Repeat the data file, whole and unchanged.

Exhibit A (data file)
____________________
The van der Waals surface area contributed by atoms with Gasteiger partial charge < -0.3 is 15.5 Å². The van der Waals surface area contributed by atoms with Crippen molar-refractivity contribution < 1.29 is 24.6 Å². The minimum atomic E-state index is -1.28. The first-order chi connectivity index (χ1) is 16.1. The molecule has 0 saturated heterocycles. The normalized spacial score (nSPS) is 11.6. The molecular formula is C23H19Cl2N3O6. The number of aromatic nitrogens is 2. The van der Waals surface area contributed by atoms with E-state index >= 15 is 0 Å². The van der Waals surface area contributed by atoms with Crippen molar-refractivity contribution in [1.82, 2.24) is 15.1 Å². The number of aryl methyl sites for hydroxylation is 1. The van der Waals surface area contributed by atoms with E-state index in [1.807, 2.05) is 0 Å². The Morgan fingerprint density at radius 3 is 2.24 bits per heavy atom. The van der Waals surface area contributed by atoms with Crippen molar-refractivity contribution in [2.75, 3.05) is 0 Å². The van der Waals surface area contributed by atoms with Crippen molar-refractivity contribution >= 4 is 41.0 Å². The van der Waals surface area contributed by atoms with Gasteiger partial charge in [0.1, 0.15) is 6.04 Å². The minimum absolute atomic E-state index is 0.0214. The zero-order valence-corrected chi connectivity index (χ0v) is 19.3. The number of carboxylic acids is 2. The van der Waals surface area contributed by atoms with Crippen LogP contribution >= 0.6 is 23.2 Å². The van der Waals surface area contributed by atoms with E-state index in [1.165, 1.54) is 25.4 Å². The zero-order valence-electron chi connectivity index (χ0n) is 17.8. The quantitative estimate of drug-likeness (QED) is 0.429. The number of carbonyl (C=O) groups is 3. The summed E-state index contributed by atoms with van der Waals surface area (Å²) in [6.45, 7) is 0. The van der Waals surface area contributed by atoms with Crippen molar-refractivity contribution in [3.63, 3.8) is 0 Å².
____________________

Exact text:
The van der Waals surface area contributed by atoms with Gasteiger partial charge < -0.3 is 15.5 Å². The van der Waals surface area contributed by atoms with Crippen molar-refractivity contribution < 1.29 is 24.6 Å². The minimum atomic E-state index is -1.28. The first-order chi connectivity index (χ1) is 16.1. The molecule has 0 saturated heterocycles. The normalized spacial score (nSPS) is 11.6. The molecular formula is C23H19Cl2N3O6. The number of aromatic nitrogens is 2. The van der Waals surface area contributed by atoms with E-state index >= 15 is 0 Å². The van der Waals surface area contributed by atoms with Crippen molar-refractivity contribution in [1.82, 2.24) is 15.1 Å². The number of aryl methyl sites for hydroxylation is 1. The van der Waals surface area contributed by atoms with E-state index in [1.807, 2.05) is 0 Å². The Morgan fingerprint density at radius 3 is 2.24 bits per heavy atom. The van der Waals surface area contributed by atoms with Crippen molar-refractivity contribution in [2.75, 3.05) is 0 Å². The van der Waals surface area contributed by atoms with Crippen molar-refractivity contribution >= 4 is 41.0 Å². The van der Waals surface area contributed by atoms with Gasteiger partial charge in [0.1, 0.15) is 6.04 Å². The minimum absolute atomic E-state index is 0.0214. The zero-order valence-corrected chi connectivity index (χ0v) is 19.3. The number of carboxylic acids is 2. The van der Waals surface area contributed by atoms with Crippen LogP contribution >= 0.6 is 23.2 Å². The van der Waals surface area contributed by atoms with E-state index in [1.165, 1.54) is 25.4 Å². The zero-order valence-electron chi connectivity index (χ0n) is 17.8. The quantitative estimate of drug-likeness (QED) is 0.429. The number of carbonyl (C=O) groups is 3. The summed E-state index contributed by atoms with van der Waals surface area (Å²) in [6.45, 7) is 0. The van der Waals surface area contributed by atoms with Crippen molar-refractivity contribution in [3.63, 3.8) is 0 Å².